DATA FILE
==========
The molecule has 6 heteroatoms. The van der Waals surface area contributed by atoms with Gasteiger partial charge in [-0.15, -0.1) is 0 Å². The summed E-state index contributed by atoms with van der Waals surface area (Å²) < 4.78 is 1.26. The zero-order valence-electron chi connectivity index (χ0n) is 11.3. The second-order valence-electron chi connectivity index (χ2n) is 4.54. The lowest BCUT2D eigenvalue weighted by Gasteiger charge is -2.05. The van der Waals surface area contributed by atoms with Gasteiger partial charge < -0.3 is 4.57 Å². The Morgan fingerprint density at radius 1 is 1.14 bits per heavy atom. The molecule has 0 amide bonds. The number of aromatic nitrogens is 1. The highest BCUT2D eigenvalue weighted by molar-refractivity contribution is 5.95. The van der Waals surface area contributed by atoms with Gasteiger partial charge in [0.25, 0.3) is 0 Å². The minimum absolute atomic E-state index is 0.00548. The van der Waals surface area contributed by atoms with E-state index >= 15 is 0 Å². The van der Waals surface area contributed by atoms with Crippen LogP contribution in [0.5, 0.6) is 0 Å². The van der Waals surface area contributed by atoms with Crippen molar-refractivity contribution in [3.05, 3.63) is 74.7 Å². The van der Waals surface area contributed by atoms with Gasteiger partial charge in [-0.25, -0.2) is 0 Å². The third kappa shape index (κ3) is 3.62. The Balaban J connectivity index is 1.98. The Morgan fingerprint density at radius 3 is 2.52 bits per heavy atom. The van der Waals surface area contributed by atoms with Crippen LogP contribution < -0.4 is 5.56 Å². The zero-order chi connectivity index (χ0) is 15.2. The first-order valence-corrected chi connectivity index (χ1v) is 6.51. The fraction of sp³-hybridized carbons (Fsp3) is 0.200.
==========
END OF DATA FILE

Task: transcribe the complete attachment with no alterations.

The molecule has 6 heteroatoms. The van der Waals surface area contributed by atoms with Gasteiger partial charge in [-0.15, -0.1) is 0 Å². The summed E-state index contributed by atoms with van der Waals surface area (Å²) < 4.78 is 1.26. The zero-order valence-electron chi connectivity index (χ0n) is 11.3. The second-order valence-electron chi connectivity index (χ2n) is 4.54. The lowest BCUT2D eigenvalue weighted by Gasteiger charge is -2.05. The van der Waals surface area contributed by atoms with Gasteiger partial charge < -0.3 is 4.57 Å². The Morgan fingerprint density at radius 1 is 1.14 bits per heavy atom. The molecule has 0 amide bonds. The number of aromatic nitrogens is 1. The highest BCUT2D eigenvalue weighted by molar-refractivity contribution is 5.95. The van der Waals surface area contributed by atoms with Gasteiger partial charge in [0.25, 0.3) is 0 Å². The minimum absolute atomic E-state index is 0.00548. The van der Waals surface area contributed by atoms with E-state index >= 15 is 0 Å². The van der Waals surface area contributed by atoms with Crippen LogP contribution in [0.5, 0.6) is 0 Å². The van der Waals surface area contributed by atoms with Crippen molar-refractivity contribution in [3.05, 3.63) is 74.7 Å². The van der Waals surface area contributed by atoms with Gasteiger partial charge in [-0.25, -0.2) is 0 Å². The third kappa shape index (κ3) is 3.62. The Balaban J connectivity index is 1.98. The Morgan fingerprint density at radius 3 is 2.52 bits per heavy atom. The van der Waals surface area contributed by atoms with Crippen LogP contribution < -0.4 is 5.56 Å². The zero-order chi connectivity index (χ0) is 15.2. The first-order valence-corrected chi connectivity index (χ1v) is 6.51. The fraction of sp³-hybridized carbons (Fsp3) is 0.200.